For people with non-standard speech — such as those who have experienced strokes, neurodegenerative diseases like Parkinson’s, or developmental disorders — communicating with an AI assistant like Amazon’s Alexa isn’t quite as seamless as it is for many.
With that in mind, a speech recognition startup for atypical speech, called Voiceitt, has developed an accessibility app for iOS that improves Alexa. Here’s how it works.
Its creators note that:
“The company’s advanced automatic speech recognition (ASR) technology identifies and adapts to individuals’ unique impaired speech patterns like breathing pauses and non-verbal sounds, enabling anyone with mild to severe speech impairments to communicate and control smart devices with their own voice.”
Voiceitt has been awarded a CES 2021 Innovation Award as part of this year’s CES event. CES is this year being held virtually as a result of the coronavirus pandemic. It runs today through Thursday.
“We are honored to be selected as a CES Innovation Awards Honoree and to be added to their prestigious ranks of gold standard products,” said Danny Weissberg, CEO and Co-founder of Voiceitt. “For us, this award is not only an acknowledgment of the value of our product, but also a celebration of our ability to increase the independence and quality of life for individuals with speech impairments.”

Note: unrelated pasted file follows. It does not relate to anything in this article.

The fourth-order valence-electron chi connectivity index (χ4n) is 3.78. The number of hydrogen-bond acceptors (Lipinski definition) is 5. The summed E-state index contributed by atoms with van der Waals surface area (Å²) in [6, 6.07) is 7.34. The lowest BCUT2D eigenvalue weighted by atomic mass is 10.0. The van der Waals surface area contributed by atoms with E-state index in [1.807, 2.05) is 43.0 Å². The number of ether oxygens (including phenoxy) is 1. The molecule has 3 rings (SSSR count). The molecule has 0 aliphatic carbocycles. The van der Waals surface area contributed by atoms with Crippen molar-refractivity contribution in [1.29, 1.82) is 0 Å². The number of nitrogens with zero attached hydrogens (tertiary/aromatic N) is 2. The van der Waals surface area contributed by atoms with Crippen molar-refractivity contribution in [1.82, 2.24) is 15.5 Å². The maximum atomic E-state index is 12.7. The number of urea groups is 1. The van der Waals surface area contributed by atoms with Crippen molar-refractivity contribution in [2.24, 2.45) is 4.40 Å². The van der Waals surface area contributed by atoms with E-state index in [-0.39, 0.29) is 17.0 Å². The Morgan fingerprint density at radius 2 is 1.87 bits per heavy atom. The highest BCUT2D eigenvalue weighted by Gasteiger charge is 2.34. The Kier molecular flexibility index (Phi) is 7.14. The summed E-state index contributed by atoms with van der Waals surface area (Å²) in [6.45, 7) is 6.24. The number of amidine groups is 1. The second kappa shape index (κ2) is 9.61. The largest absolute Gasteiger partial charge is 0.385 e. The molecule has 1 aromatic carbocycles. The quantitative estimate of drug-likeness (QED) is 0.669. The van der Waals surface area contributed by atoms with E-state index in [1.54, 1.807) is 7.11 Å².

Coming soon to an App Store near you
The Voiceitt app is currently available for preorder through the App Store. It will launch January 28. The app is free to download, with in-app purchases available. It includes five free introduction phrases so users can test how will Voiceitt works with their speech. There will also be a 30 day free trial. After that, subscriptions cost $199 per year, covering 200+ ready-to-be-trained phrases, along with custom phrases and commands.
You’ll also need to have a device that runs Amazon’s Alexa voice AI, such as an Amazon Echo. Currently Voiceitt is available only for Alexa. Hopefully other voice assistants will be supported in the future as well.
Since atypical speech patterns may often be correlated with physical challenges (for instance, as is the case with Parkinson’s), an app like this could be a game-changer. For most people, being able to, for instance, operate the lights in their home via voice is a nice gimmick. For a person who has difficulty moving around, it could be transformative.